I have also seen posts in the forums complaining about the uneven application of the guidelines. For example, some users reported that their applications were accepted initially, but rejected upon resubmission for things that had not changed. My experience of submitting my Airport Status Checker app was not great, but it could have been worse.

My Windows Phone 7 app failed the initial submission, but the feedback was useful and pointed me directly at what I needed to correct (error handling). Unfortunately, the resubmission process was a bit confusing, and I lost a day while my application sat in a state where it wasn’t going to be re-evaluated. The resubmission failed as well. It was clear to me that the testing stops the moment a problem is found. This leads to a ton of wasted time, since you have to resubmit three times to find three failures. If the testers did the full battery of tests up front, it would be much more helpful.

The App Hub site is incredibly buggy. Here’s what I encountered and have been told:

  • The forums often do not load in a timely manner.
  • You cannot view the profiles of people if they have a space in their name.
  • There is no private messaging system.
  • Signing up for an account is painful. For me, there was an AJAX validation that was not being triggered correctly, so I lost two weeks of potential development time until I tried the form in a different browser, and it worked fine.
  • The developers who were using the previous Xbox and Windows Mobile development systems are fairly upset; apparently, those systems had been quite buggy and finally were sorted out when the merger with App Hub occurred.

Another major issue is billing. App Hub does not currently allow for any kind of subscription billing; this means that any application that creates on-going expenses on your end (like anything where you need to provide a server-side component) has you walking a fine line between making the app cheap enough to sell, and risking having the users cost you more money in the long run than they paid you. Your alternative is to build a payment system into the application itself, which is a major usability issue and requires a significant amount of development work.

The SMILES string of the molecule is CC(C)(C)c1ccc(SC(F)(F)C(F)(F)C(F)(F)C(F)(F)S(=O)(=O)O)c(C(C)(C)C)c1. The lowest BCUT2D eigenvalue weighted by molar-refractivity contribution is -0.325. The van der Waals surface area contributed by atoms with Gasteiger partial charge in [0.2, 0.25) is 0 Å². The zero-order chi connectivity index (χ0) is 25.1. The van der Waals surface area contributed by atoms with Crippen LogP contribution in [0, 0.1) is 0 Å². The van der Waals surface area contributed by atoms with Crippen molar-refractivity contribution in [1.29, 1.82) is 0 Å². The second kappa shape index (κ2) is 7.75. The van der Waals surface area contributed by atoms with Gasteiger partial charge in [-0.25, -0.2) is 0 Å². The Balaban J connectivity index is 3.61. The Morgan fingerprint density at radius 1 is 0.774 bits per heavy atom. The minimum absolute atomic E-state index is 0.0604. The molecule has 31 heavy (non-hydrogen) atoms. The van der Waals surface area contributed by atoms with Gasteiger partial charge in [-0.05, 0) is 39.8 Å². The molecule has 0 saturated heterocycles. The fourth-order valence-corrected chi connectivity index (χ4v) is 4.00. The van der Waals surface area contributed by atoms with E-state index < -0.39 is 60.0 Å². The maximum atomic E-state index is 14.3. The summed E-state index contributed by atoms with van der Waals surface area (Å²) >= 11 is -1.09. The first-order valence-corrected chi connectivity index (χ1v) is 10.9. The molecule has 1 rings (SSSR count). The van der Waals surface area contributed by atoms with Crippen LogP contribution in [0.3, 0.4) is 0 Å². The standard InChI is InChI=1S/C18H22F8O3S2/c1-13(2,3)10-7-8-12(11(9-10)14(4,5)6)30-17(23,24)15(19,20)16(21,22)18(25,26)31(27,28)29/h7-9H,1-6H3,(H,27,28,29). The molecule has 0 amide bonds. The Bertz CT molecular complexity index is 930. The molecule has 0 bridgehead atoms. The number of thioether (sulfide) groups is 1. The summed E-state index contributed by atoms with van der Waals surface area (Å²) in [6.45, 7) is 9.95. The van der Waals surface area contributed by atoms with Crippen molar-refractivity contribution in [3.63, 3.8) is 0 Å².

There will be no payouts from App Hub until February 2011, and there is no built-in reporting on downloads as of now. These are all things that are supposedly coming, but for the time being they are desperately needed.


The development experience on the technical side rates a C at best. The lack of APIs took the wind right out of my sails. Outside of that, it wasn’t bad. The emulator is not great; it cannot emulate the sensor stuff, so you are forced to spend money on a phone to test those kinds of functions. This puts developers who want to work on innovative applications even further behind the ball.

If Microsoft gets serious about supporting customers — because that’s what you are when you pony up $99 to be a premium member — I could forgive a lot of App Hub’s technical problems because those issues are just annoyances. But Microsoft’s lack of customer service is simply unacceptable. Microsoft is essentially allowing people to pay to participate in what is still a beta experience, and the results are a disaster. If people did not have to pay to submit applications, it could be swept under the rug, but once you are formally a paying customer, you have every right to expect better.

Unless you consider Windows Phone 7 to be a “must do” platform for development (which is quite unlikely), I suggest that you think of Windows Phone 7 development as a hobby or a learning experience rather than a source of revenue until the App Hub issues are sorted out. When the App Store experience improves, you will still want to carefully evaluate the API’s capabilities and Windows Phone 7’s position in the marketplace to make sure that the apps you want to write are possible, and that you have enough market opportunity to justify your ROI.

Note: Read more updates about this topic in my discussion post.

More about Windows Phone 7 development on TechRepublic


Disclosure of Justin’s industry affiliations: Justin James has a contract with Spiceworks to write product buying guides; he has a contract with OpenAmplify, which is owned by Hapax, to write a series of blogs, tutorials, and articles; and he has a contract with OutSystems to write articles, sample code, etc.